We expect most APAC EM banking systems to report steady financial performance in 2023, or only mild variance versus 2022. This partly reflects our forecasts for continued robust economic growth in India and south-east Asia, and stronger growth in China, despite the weaker external environment. This should support loan expansion, with benefits to net revenue, which will largely offset weakening asset quality.
Banking systems in APAC DMs will post more mixed financial performance, but key metrics in most will be steady or at least maintain a degree of headroom relative to their Viability Ratings (VRs). We forecast all seven systems’ average common equity Tier 1 (CET1) ratios, a key metric for loss absorption buffers, to remain at broadly similar levels to 2022. Moreover, we generally expect APAC DM banking systems to weather the deteriorating global economic landscape in 2023 better than those in other regions.
Sri Lanka and Singapore are exceptions to the generally neutral country banking sector outlooks. Sri Lanka’s is deteriorating as its operating environment faces acute challenges, following the sovereign’s default on its foreign-currency obligations in May 2022. Sri Lankan banks’ financial profile vulnerability will be the highest in the region. By contrast, in Singapore we see an improving outlook, as profitability metrics strengthen further to above pre-pandemic levels, even with normalised credit costs and loan growth hit by the generally unfavourable external environment. Nonetheless, this is unlikely to be sufficient to drive Singapore bank ratings higher.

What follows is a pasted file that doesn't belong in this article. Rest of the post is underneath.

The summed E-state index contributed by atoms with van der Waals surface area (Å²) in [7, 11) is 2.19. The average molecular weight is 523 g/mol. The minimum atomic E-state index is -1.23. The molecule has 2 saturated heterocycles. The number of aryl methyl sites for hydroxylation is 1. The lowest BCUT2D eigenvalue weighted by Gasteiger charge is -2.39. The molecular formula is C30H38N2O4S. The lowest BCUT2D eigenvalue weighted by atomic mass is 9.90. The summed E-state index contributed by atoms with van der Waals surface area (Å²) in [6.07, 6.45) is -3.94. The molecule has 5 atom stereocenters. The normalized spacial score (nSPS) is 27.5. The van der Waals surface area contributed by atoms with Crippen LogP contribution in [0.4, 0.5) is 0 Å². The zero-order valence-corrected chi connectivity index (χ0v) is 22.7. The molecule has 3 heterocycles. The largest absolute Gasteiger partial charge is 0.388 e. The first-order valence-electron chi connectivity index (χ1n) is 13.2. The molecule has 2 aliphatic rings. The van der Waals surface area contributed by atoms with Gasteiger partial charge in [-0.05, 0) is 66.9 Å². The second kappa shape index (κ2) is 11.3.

Following interest rate increases in 2022 in most APAC markets, excluding China and Japan, the dynamic between asset quality and net interest margins will be an important factor to monitor. We expect loan deterioration across APAC to be largely moderate, even as support measures unwind. Relief and forbearance measures may be extended in parts of the region – mainly in EMs – and loan-provisioning appears sound in most markets. Indian state banks generally have the lowest buffers, though their ratings benefit from assumptions around sovereign support – a common trait among APAC EM bank ratings.
Adverse housing market dynamics could have significant repercussions, particularly for DM banks in the region – though property sector refinancing risk has risen in Vietnam. Australia, New Zealand, Hong Kong and South Korea are experiencing house price declines after years of sustained increase. A sudden drop in market confidence could heighten systemic risks. Nevertheless, healthy loan-to-value ratios (Hong Kong, Korea, Singapore), mortgage insurance (Australia) and debt serviceability limits/tests (Australia, Korea, New Zealand, Singapore) should partly mitigate asset quality risks.
Sovereign ratings will remain important for many bank Issuer Default Ratings in APAC, owing to assumptions around support. Outlooks on sovereign ratings are mostly stable, except in the Philippines (Negative), Sri Lanka (defaulted), and Vietnam (Positive).
A more severe downturn in APAC than the one we currently forecast could present downside risks for banks in 2023. It could push unemployment rates above our assumptions, further damaging households’ debt-servicing capacity. It might also affect sovereign ratings, depending on its impact on sovereign credit metrics, as well as government policy responses. However, should banks perceive operating conditions as stable, more could increase their appetite for risk in search of greater growth opportunities. Doing so without adequate increases in loss-absorption buffers could weigh on their VRs.
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